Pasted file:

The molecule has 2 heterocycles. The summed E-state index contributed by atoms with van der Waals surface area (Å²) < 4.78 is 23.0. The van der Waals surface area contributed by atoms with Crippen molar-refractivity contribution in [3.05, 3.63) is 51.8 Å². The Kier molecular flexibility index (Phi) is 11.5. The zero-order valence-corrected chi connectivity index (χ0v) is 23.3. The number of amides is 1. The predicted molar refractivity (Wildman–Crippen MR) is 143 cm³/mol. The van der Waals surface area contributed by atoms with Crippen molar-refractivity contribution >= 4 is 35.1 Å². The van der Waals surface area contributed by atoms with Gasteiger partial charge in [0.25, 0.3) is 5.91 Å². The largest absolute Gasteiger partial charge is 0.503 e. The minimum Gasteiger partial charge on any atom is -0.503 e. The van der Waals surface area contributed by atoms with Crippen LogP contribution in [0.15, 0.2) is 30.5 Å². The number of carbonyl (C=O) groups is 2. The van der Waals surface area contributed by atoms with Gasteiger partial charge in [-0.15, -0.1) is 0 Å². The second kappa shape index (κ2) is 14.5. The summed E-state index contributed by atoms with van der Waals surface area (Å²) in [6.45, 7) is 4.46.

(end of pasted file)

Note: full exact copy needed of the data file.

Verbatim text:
The molecule has 2 heterocycles. The summed E-state index contributed by atoms with van der Waals surface area (Å²) < 4.78 is 23.0. The van der Waals surface area contributed by atoms with Crippen molar-refractivity contribution in [3.05, 3.63) is 51.8 Å². The Kier molecular flexibility index (Phi) is 11.5. The zero-order valence-corrected chi connectivity index (χ0v) is 23.3. The number of amides is 1. The predicted molar refractivity (Wildman–Crippen MR) is 143 cm³/mol. The van der Waals surface area contributed by atoms with Crippen molar-refractivity contribution >= 4 is 35.1 Å². The van der Waals surface area contributed by atoms with Gasteiger partial charge in [0.25, 0.3) is 5.91 Å². The largest absolute Gasteiger partial charge is 0.503 e. The minimum Gasteiger partial charge on any atom is -0.503 e. The van der Waals surface area contributed by atoms with Crippen LogP contribution in [0.15, 0.2) is 30.5 Å². The number of carbonyl (C=O) groups is 2. The van der Waals surface area contributed by atoms with Gasteiger partial charge in [-0.15, -0.1) is 0 Å². The second kappa shape index (κ2) is 14.5. The summed E-state index contributed by atoms with van der Waals surface area (Å²) in [6.45, 7) is 4.46.